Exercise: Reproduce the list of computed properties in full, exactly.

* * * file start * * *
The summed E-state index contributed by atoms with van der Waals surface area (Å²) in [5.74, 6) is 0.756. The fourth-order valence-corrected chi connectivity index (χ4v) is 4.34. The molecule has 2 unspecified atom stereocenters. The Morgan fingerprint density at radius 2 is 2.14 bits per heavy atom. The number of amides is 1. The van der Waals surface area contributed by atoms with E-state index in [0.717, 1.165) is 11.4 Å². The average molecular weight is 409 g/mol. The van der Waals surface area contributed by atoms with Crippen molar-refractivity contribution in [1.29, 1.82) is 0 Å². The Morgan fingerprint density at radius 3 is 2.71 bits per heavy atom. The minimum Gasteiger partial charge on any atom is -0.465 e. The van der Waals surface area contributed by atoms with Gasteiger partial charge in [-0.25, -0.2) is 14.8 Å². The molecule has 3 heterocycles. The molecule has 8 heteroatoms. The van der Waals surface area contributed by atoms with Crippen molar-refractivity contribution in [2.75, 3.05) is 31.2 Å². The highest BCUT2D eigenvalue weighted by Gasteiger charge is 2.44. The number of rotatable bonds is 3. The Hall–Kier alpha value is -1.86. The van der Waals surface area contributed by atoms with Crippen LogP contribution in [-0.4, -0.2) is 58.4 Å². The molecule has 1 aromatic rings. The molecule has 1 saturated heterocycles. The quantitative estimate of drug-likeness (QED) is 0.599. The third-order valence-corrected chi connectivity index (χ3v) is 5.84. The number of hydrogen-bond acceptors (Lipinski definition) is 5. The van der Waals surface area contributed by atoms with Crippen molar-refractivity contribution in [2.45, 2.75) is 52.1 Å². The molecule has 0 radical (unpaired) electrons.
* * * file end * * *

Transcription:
The summed E-state index contributed by atoms with van der Waals surface area (Å²) in [5.74, 6) is 0.756. The fourth-order valence-corrected chi connectivity index (χ4v) is 4.34. The molecule has 2 unspecified atom stereocenters. The Morgan fingerprint density at radius 2 is 2.14 bits per heavy atom. The number of amides is 1. The van der Waals surface area contributed by atoms with E-state index in [0.717, 1.165) is 11.4 Å². The average molecular weight is 409 g/mol. The van der Waals surface area contributed by atoms with Crippen molar-refractivity contribution in [1.29, 1.82) is 0 Å². The Morgan fingerprint density at radius 3 is 2.71 bits per heavy atom. The minimum Gasteiger partial charge on any atom is -0.465 e. The van der Waals surface area contributed by atoms with Gasteiger partial charge in [-0.25, -0.2) is 14.8 Å². The molecule has 3 heterocycles. The molecule has 8 heteroatoms. The van der Waals surface area contributed by atoms with Crippen molar-refractivity contribution in [2.75, 3.05) is 31.2 Å². The highest BCUT2D eigenvalue weighted by Gasteiger charge is 2.44. The number of rotatable bonds is 3. The Hall–Kier alpha value is -1.86. The van der Waals surface area contributed by atoms with Crippen LogP contribution in [-0.4, -0.2) is 58.4 Å². The molecule has 1 aromatic rings. The molecule has 1 saturated heterocycles. The quantitative estimate of drug-likeness (QED) is 0.599. The third-order valence-corrected chi connectivity index (χ3v) is 5.84. The number of hydrogen-bond acceptors (Lipinski definition) is 5. The van der Waals surface area contributed by atoms with Crippen molar-refractivity contribution in [2.45, 2.75) is 52.1 Å². The molecule has 0 radical (unpaired) electrons.